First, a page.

Texas Public Colleges Freeze Tuition -- What Does That Mean For Students And Families?
This year, Texas became the second state in the nation offering fixed-rate tuition for students attending state colleges or universities. That means a freshman’s tuition won’t rise for four years. And that's something students applaud.
The goal behind last year’s House Bill 29 was to help cash-strapped families and students better manage college costs -- and graduate on time. It sure helped Sarah Aleisa, a freshman biology student from Houston who attends the University of Texas at Dallas.
“When you look at rates in comparison to SMU or other private schools, it’s not locked in," she said. "To just know a set amount is going to be the same every year -- it made it easier to distribute out the funds and make sure we had enough.”
An incentive to graduate
Aleisa likes eliminating potential "tuition shock" down the road. But the price freeze only lasts four years.
“It’s an incentive to pass, so you don’t have to take courses again and end up taking another semester and tuition being raised,” she said.
Before last year, locked-in tuition was an option at UT-El Paso, but mandated at UT-Dallas.
“We tell them what it’s going to cost. They can plan for that cost but there are no surprises," says David Daniel, UTD’s president. He brought the fixed-rate tuition from his last job at the University of Illinois, the country’s only other state school system that freezes tuition.
“When we put this in, one thing struck me: How sad it would be if a student got halfway through their college education and there was a major increase in tuition and they found themselves unable to afford college because of that tuition increase,” Daniel says.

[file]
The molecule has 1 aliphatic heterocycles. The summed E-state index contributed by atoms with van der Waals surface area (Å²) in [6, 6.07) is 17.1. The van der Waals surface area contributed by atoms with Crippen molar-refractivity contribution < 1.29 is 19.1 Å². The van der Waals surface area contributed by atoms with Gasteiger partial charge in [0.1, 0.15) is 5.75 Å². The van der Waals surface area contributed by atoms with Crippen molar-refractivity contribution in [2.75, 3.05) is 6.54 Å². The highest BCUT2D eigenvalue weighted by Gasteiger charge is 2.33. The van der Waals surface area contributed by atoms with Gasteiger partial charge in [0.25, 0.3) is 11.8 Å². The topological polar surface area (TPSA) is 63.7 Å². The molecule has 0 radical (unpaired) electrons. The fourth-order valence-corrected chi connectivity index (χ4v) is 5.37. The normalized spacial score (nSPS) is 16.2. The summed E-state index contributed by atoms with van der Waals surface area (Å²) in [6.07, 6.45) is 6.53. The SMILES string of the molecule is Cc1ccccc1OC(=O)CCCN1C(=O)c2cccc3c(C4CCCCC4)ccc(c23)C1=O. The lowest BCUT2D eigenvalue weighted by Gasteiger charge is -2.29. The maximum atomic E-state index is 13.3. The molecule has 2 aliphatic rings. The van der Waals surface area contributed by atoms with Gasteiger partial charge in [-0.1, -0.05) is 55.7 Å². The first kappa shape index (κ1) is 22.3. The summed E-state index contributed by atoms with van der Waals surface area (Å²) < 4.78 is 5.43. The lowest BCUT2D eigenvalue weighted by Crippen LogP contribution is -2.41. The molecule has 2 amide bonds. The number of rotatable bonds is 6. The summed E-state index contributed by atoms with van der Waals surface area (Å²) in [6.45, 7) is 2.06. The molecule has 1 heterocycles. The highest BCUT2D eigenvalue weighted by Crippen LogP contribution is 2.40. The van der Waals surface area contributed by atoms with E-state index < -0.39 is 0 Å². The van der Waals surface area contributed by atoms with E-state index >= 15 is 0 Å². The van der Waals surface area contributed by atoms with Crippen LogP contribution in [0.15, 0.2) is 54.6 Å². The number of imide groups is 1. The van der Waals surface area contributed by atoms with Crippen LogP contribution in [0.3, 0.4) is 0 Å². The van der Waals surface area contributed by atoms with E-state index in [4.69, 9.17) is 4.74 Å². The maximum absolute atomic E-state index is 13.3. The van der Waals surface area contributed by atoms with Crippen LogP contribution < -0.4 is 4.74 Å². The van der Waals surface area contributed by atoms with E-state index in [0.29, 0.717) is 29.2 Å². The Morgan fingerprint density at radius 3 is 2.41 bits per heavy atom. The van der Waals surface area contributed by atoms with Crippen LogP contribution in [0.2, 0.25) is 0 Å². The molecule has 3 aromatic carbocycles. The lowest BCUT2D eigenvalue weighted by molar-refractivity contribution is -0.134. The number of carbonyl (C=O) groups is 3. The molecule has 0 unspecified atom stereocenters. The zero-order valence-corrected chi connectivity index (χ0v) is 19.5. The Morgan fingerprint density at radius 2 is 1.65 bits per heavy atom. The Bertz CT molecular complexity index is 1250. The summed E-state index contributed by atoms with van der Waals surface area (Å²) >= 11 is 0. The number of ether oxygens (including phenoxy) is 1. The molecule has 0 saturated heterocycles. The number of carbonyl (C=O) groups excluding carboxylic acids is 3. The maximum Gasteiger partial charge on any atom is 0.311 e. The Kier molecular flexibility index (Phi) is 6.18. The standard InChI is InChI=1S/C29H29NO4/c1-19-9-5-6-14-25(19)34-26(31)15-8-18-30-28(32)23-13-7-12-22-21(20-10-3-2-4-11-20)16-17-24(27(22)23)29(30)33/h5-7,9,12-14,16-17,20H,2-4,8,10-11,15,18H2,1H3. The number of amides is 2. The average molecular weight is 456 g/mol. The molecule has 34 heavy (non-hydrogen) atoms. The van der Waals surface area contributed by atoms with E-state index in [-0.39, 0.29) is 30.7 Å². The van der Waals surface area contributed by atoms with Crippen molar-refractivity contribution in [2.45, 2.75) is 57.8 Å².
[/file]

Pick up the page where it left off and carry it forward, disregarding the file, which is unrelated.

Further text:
Fixed-rate tuition stabilizes funding, leader says
Daniel says the fixed rate tuition has helped UTD’s graduation rate, even though his school's tuition is the highest of all the state’s universities, including UT-Austin.
“Our four-year graduation rate has risen from 32 percent when I came in 2005 to about 50 percent now," he said. "I expect it to continue to rise.”
That tuition freeze even affects scholarship students like Amanda Bosson, who wants to be a software engineer. Why would the Lewisville sophomore worry about tuition even with a scholarship? Because she changed plans, and switched majors.
“I’m going to graduate a semester beyond my original graduation date," Bosson said. "I won’t have my scholarship that last semester. But because of that, I can still pay the tuition that I would have paid if I’d been paying since I came in, which is good.”
Daniel says fixed-rate tuition also helps schools because it stabilizes funding.
“And in the world of academe, where you’re hiring teachers year in and year out, the steadiness was a real advantage," he said.
Daniel expects skeptical school leaders will conclude the tuition freeze offers more advantages than disadvantages -- especially after they get some experience with it.